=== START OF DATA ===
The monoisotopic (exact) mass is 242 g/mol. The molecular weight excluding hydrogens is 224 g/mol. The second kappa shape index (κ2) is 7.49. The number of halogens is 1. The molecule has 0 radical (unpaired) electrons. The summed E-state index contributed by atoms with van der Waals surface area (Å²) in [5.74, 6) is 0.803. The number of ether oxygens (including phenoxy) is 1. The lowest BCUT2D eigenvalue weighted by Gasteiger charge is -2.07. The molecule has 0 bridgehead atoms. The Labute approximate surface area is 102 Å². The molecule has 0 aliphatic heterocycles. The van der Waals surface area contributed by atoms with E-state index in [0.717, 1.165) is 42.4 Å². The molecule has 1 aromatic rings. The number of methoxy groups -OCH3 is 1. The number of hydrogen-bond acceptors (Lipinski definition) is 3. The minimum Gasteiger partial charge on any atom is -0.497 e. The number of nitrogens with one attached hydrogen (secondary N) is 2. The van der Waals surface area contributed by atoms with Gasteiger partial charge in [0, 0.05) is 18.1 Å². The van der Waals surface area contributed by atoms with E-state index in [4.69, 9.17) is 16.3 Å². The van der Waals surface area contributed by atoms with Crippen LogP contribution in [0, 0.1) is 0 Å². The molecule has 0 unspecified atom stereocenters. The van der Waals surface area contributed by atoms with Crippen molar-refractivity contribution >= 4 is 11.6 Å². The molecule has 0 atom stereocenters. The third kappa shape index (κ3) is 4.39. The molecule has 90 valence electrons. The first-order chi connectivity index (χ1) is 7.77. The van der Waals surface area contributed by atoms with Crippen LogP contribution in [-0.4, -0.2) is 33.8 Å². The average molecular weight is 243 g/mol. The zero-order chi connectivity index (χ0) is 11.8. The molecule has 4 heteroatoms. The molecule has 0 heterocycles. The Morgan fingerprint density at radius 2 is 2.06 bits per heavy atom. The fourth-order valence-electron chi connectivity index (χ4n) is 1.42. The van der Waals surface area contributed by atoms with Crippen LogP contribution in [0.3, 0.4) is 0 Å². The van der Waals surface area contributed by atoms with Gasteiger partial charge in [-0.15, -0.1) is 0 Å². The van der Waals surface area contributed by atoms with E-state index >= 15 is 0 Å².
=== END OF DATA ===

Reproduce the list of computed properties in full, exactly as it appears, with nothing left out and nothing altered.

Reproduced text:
The monoisotopic (exact) mass is 242 g/mol. The molecular weight excluding hydrogens is 224 g/mol. The second kappa shape index (κ2) is 7.49. The number of halogens is 1. The molecule has 0 radical (unpaired) electrons. The summed E-state index contributed by atoms with van der Waals surface area (Å²) in [5.74, 6) is 0.803. The number of ether oxygens (including phenoxy) is 1. The lowest BCUT2D eigenvalue weighted by Gasteiger charge is -2.07. The molecule has 0 bridgehead atoms. The Labute approximate surface area is 102 Å². The molecule has 0 aliphatic heterocycles. The van der Waals surface area contributed by atoms with E-state index in [0.717, 1.165) is 42.4 Å². The molecule has 1 aromatic rings. The number of methoxy groups -OCH3 is 1. The number of hydrogen-bond acceptors (Lipinski definition) is 3. The minimum Gasteiger partial charge on any atom is -0.497 e. The number of nitrogens with one attached hydrogen (secondary N) is 2. The van der Waals surface area contributed by atoms with Gasteiger partial charge in [0, 0.05) is 18.1 Å². The van der Waals surface area contributed by atoms with E-state index in [4.69, 9.17) is 16.3 Å². The van der Waals surface area contributed by atoms with Crippen LogP contribution in [0, 0.1) is 0 Å². The molecule has 0 unspecified atom stereocenters. The van der Waals surface area contributed by atoms with Crippen molar-refractivity contribution >= 4 is 11.6 Å². The molecule has 0 atom stereocenters. The third kappa shape index (κ3) is 4.39. The molecule has 90 valence electrons. The first-order chi connectivity index (χ1) is 7.77. The van der Waals surface area contributed by atoms with Crippen LogP contribution in [-0.4, -0.2) is 33.8 Å². The average molecular weight is 243 g/mol. The zero-order chi connectivity index (χ0) is 11.8. The molecule has 4 heteroatoms. The molecule has 0 heterocycles. The Morgan fingerprint density at radius 2 is 2.06 bits per heavy atom. The fourth-order valence-electron chi connectivity index (χ4n) is 1.42. The van der Waals surface area contributed by atoms with Crippen LogP contribution in [0.3, 0.4) is 0 Å². The van der Waals surface area contributed by atoms with Gasteiger partial charge in [-0.15, -0.1) is 0 Å². The van der Waals surface area contributed by atoms with E-state index >= 15 is 0 Å².